Posted by: Harold Knight | 01/30/2010

JD Salinger and the pursuit of happiness

JD Salinger died.

Like many Americans, I’ve been intrigued by Salinger since the ‘60s. And by Cormac McCarthy more lately, for somewhat the same reasons. Except I am continually astounded by McCarthy’s writing. That’s not to say I was never astounded by Salinger’s writing. For about a year in high school. I realized when I read Catcher in the Rye I was missing something in life. However, I would have found out soon enough anyway without reading Salinger. I left Omaha to go to California to a college I’d never seen and landed in a culture that might as well have been on Mars as far as my Midwest Baptist upbringing was concerned. I had never been to New York (that happened about ten years later). I had never had a drink (that happened about the same time—and was, of course, the biggest mistake of my life). Let’s not even talk about sex and Holden’s “perverty” people. At that time I hoped for some man to let me sleep on his sofa and wake me up in the middle of the night stroking my hair. My reaction would have been wildly different from Holden’s although I would have had no idea what to do about the situation. That is, by the way, the only scene from Catcher I remember clearly.

One of my colleagues at Bunker Hill Community College in Boston, when her son was a teen-ager (in the late ’80s), re-read Catcher and told me it had held up very well, that she enjoyed it and had given it to her son to read. I don’t remember his reaction. She said she was once again taken by Holden’s coming to understand his personal freedom.

Cormac McCarthy and JD Salinger can exist in the same corner of one’s brain for only one reason. Neither of them has ever sought “fame” and “pop culture.” That’s not quite true of Salinger. He may have shunned fame and pop culture, but it did not shun him. And his very shunning of it made the pop culturists all the more determined to find him. For awhile. Then everyone lost interest. McCarthy, on the other hand, simply goes about the business of being a great writer and doesn’t make himself an icon by not being an icon. He writes. That’s all. One might say he perfectly exercises his freedom of life, liberty, and the pursuit of art.

My late ex-wife demonstrated for me the horrors of the hypergraphic life. If I am hypergraphic, she was hyper-hypergraphic. Hypergraphia is not liberty. And it has little to do with happiness or art. She wrote all the time. Literally. I have boxes of her journals. Are the life-long musings, reactions, fantasies, thoughts, analyses, and descriptions of everything from her sex life to meeting JD Salinger worth saving? Boxes. I’m not exaggerating. My hypergraphia is a controlled substance compared with hers. But we wrote together. We wrote to each other a lot. I didn’t keep up my end of the writing relationship (or many other aspects of our relationship) because I preferred drunkenness and other perverty activities to maintaining any relationship with anyone, especially with my wife. She chose her pursuit of happiness; I chose mine.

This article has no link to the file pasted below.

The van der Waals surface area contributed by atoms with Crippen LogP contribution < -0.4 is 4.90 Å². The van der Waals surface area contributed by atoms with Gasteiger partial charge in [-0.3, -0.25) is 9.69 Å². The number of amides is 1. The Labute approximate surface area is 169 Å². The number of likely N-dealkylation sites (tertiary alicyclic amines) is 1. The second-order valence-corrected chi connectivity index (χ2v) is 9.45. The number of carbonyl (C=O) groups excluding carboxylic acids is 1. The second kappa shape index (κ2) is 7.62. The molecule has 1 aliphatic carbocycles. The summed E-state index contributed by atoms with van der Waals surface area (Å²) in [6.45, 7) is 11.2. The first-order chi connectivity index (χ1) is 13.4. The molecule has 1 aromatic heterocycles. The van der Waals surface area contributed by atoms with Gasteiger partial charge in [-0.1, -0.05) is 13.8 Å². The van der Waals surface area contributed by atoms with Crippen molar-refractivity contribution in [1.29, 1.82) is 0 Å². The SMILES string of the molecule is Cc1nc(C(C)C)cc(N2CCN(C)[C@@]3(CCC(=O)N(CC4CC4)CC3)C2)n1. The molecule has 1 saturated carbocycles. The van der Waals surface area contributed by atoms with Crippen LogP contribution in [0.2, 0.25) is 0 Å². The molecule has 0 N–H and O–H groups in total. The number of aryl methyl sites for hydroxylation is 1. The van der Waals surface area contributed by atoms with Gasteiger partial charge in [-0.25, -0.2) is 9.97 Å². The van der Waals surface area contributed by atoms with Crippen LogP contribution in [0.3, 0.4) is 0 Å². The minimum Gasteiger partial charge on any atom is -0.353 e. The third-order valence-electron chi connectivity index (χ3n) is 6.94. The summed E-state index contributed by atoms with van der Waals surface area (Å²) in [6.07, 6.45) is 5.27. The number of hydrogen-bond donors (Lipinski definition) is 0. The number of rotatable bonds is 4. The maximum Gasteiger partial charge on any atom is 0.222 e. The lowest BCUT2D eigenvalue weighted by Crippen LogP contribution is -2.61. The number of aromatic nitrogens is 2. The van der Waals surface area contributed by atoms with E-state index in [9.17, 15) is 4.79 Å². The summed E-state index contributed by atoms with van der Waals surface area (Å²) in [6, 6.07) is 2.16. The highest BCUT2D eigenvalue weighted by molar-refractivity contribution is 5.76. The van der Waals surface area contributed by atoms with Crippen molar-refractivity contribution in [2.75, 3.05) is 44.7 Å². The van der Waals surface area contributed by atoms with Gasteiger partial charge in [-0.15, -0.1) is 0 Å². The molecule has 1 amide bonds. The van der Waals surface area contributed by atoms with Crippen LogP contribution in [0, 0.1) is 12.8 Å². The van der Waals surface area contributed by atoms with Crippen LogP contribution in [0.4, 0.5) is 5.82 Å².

I should go to my storage bin and find her journal about meeting Salinger. It must have been pretty funny, after all. Her husband was a writer, pretty well-known in some circles (mainly in Canada). He wrote a novel with Salinger in it. They knew Salinger didn’t like being in a novel—and absolutely refused even to let his name be in a movie based on it. So somehow my ex-wife managed to browbeat Salinger into meeting with them. I think they stood at his front door while he stuck his head out and told them to go away and leave him alone and out of the movie.

I’m not sure that’s the way it went down, but I think that’s the story she told later. So he’s thinly disguised in the novel and in the movie. The story about Salinger and the novel (well, really about Salinger and the movie) is no secret (1).

I mention that only because of the hypergraphia thing. She wrote about Salinger. I have her journals from the early ‘80s when it happened. They’re pretty hard to decipher, but they exist. That’s what happens to hypergraphics. Or they start blogging and the rest is history. Is this writing my pursuit of happiness?

All of this is tied together with my writing of yesterday about serving God AND Wal-Mart. I haven’t figured out how to write that yet. But I will. Stay tuned. It will have something to do with the fact that, as far as I know, no corporation has written a novel yet. Or kept a journal in cursive writing and pictures. Or written a blog. We’ll see where that goes.
(1)  Ball, Sarah. “The Gospel According to Holden. Salinger himself, as well as his most famous character, has influenced pop culture, crime—even modern linguistics.” Newsweek. Newsweek Web Exclusive, Jan 28, 2010. Web. 31 January 2010.


  1. I have no idea what hypergraphic means. It’s not in the dictionary. Closest reference is hypergraphia, which means obsessed with writing. Is that what you meant?


    • Hypergraphic is the adjective form of the noun hypergrahia.
      It is also one who has the condition: a hypergraphic.


  2. Is it enabling when we would like to see the journal of Salinger your wife wrote?


    • No, it’s not enabling.
      My intention is to cull some of her journals and make interesting parts available.
      Many of her observations and experiences were/are fascinating.



%d bloggers like this: